Because it is a formula often recommended to treat the pattern 'Stomach Heat or Fire' of which swelling gums is a symptom.

Read more about Qing Wei San here

Acupuncture points used for swelling gums

The five Chinese Medicinal herbs most likely to help treat swelling gums

Why might Liquorice (Gan Cao) help with swelling gums?

Because Liquorice is an ingredient in several formulas indicated to treat swelling gums as a symptom, like Tiao Wei Cheng Qi Tang or Wen Dan Tang for instance.

Liquorice is a Neutral herb that tastes Sweet. It targets the Heart, the Lung, the Spleen and the Stomach.

Its main actions are: Tonifies the Basal Qi and nourishes the Spleen Qi. Clears Heat and dispels toxicity. Moistens the Lungsexpel phlegm and stop coughing. Relieves spasms and alleviates pain. Harmonizes and moderates the effects of other herbs.

Read more about Liquorice here

Why might Rhubarb (Da Huang) help with swelling gums?

Because it is a key herb in Tiao Wei Cheng Qi Tang, a herbal formula indicated to treat the pattern 'Stomach Heat or Fire' (a pattern with swelling gums as a symptom)

Rhubarb is a Cold herb that tastes Bitter. It targets the Spleen, the Stomach, the Large intestine, the Liver and the Pericardium.

Its main actions are: Drains Excess Heat and eliminates Dampness, especially when in the Bright Yang stage according to the Six Stages Theory. Cools the Blood and stops bleeding. Invigorates Blood, breaks up Stasis and relieves pain. Clears Heat and toxins from Excess. Applied topically for Hot sores and Blood Stasis.

Read more about Rhubarb here

Why might Prepared Rehmannia (Shu Di Huang) help with swelling gums?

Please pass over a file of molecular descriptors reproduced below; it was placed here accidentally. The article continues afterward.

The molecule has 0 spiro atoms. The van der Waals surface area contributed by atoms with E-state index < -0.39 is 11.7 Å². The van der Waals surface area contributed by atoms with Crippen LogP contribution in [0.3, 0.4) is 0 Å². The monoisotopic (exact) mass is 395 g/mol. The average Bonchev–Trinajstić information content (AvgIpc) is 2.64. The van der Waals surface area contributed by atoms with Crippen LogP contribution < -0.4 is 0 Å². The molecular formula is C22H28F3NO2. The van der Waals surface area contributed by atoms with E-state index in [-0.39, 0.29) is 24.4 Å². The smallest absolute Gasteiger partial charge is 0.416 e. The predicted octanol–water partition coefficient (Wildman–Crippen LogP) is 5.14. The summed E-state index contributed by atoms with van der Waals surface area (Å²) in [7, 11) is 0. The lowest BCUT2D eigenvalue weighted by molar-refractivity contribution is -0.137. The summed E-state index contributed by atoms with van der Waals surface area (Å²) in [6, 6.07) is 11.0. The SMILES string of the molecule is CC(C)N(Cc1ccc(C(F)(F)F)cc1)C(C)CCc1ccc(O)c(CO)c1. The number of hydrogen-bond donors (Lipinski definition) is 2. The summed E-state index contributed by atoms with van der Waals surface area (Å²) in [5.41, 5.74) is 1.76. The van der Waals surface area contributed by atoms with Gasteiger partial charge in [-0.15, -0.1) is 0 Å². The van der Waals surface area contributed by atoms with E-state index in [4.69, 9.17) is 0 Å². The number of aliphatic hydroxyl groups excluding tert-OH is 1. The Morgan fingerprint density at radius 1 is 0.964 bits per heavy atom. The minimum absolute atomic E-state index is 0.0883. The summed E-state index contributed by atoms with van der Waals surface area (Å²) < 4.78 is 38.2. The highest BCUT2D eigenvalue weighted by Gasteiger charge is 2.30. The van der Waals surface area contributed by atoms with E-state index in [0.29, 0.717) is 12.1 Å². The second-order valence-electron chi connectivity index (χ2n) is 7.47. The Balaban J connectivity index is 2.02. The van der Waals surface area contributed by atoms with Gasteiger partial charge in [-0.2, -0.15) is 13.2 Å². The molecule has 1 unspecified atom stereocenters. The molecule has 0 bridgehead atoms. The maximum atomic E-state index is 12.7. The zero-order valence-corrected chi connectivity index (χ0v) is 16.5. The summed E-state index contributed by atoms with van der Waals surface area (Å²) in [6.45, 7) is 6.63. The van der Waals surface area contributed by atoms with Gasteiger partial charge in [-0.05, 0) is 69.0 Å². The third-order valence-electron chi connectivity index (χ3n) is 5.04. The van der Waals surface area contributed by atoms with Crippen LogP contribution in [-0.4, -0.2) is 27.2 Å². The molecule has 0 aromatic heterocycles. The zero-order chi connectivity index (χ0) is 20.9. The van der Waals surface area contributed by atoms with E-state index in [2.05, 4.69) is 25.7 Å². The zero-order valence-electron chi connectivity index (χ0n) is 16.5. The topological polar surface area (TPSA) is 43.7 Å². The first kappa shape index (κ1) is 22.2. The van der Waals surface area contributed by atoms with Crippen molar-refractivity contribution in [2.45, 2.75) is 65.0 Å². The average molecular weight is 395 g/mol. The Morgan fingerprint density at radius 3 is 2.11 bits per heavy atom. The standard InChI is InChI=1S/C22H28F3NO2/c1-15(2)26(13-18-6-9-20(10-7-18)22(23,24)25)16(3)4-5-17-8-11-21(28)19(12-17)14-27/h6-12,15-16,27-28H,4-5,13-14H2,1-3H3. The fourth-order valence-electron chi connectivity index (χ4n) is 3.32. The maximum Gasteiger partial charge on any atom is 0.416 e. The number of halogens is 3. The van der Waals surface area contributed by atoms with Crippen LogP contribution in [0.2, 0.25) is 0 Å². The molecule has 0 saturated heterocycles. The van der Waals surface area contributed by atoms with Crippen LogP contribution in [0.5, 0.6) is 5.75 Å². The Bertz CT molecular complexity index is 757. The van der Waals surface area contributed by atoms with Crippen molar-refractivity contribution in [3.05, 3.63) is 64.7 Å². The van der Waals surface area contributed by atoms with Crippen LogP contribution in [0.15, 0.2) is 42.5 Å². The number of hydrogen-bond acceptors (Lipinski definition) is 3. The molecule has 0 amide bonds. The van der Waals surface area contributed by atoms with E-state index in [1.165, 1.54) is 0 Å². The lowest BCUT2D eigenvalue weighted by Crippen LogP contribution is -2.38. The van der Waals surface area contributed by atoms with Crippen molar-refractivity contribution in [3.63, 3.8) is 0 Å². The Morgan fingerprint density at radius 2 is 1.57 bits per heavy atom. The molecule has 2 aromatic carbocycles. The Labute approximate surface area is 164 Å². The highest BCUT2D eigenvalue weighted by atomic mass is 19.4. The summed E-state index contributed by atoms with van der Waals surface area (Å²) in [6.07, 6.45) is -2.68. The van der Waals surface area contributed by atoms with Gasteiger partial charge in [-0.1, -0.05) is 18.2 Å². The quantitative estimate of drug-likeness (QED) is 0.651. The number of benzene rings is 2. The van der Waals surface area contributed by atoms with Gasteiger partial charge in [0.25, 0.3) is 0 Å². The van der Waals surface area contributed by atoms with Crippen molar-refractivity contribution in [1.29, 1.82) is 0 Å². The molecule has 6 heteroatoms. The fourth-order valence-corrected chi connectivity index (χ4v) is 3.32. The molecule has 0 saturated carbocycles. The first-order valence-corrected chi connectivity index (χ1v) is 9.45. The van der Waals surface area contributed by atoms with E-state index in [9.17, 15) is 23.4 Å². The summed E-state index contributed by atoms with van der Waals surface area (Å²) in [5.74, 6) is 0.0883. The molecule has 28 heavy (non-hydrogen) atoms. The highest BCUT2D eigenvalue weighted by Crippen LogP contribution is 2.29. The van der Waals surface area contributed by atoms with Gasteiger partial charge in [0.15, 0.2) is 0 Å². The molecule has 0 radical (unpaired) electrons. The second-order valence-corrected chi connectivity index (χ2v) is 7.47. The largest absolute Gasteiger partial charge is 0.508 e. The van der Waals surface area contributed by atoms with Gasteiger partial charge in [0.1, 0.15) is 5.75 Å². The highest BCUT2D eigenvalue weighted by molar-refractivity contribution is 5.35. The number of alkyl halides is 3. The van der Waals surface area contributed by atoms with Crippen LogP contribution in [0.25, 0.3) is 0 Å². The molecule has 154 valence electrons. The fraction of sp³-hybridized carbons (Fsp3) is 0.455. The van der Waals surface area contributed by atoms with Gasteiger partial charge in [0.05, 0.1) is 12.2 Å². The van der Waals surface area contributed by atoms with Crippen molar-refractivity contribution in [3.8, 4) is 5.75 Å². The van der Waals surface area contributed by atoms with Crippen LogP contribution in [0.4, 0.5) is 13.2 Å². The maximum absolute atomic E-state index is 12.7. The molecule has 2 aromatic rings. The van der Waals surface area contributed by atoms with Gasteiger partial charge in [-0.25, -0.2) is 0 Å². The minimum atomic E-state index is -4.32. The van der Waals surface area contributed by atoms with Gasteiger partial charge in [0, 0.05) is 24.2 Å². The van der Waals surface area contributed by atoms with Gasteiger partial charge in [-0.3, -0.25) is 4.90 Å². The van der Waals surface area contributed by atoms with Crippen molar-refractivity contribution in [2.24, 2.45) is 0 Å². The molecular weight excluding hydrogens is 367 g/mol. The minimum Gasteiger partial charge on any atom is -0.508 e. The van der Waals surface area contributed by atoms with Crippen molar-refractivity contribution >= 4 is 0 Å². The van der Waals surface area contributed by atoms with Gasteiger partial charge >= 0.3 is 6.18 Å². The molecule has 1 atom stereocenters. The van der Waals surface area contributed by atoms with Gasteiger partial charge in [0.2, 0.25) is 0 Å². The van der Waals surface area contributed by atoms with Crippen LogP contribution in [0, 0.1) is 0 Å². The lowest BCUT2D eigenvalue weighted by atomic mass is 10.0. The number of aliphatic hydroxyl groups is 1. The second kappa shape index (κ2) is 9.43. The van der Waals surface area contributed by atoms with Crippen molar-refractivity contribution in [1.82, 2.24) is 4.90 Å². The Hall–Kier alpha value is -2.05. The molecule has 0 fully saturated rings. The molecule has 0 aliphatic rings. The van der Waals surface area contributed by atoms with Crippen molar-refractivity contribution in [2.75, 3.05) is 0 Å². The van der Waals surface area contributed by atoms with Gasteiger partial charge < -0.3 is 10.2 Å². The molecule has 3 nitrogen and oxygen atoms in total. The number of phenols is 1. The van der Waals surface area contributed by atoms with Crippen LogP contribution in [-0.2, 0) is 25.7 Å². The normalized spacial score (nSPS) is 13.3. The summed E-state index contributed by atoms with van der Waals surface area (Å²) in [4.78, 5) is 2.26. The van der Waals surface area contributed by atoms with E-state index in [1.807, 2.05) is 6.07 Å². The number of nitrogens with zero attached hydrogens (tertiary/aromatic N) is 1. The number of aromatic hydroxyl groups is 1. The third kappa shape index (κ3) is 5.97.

Because it is a key herb in Yu Nu Jian, a herbal formula indicated to treat the pattern '' (a pattern with swelling gums as a symptom)

Prepared Rehmannia is a Warm herb that tastes Sweet. It targets the Kidney and the Liver.

Its main actions are: Tonifies the Blood. Tonifies the Yin of the Kidneys.

Read more about Prepared Rehmannia here

Why might Goldthread Rhizome (Huang Lian) help with swelling gums?

Because it is a key herb in Qing Wei San, a herbal formula indicated to treat the pattern 'Stomach Heat or Fire' (a pattern with swelling gums as a symptom)

Goldthread Rhizomes is a Cold herb that tastes Bitter. It targets the Gallbladder, the Heart, the Large intestine, the Liver, the Spleen and the Stomach.

Its main actions are: Expels Damp-Heat especially in the Lower Burner. Eliminates Fire toxicity especially when there is associated Dampness. Acts as a sedative by eliminating Heart Fire. Eliminates Stomach Fire. Expel parasites

Read more about Goldthread Rhizomes here

Why might Crow-Dipper Rhizome (Ban Xia) help with swelling gums?

Because it is a key herb in Wen Dan Tang, a herbal formula indicated to treat the pattern '' (a pattern with swelling gums as a symptom)

Crow-Dipper Rhizomes is a Warm herb that tastes Pungent. It targets the Lung, the Spleen and the Stomach.

Its main actions are: Drains Dampness and reduces Phlegm. Reverses the flow of Rebellious Qi. Reduces hardenings and relieves distention.

Read more about Crow-Dipper Rhizomes here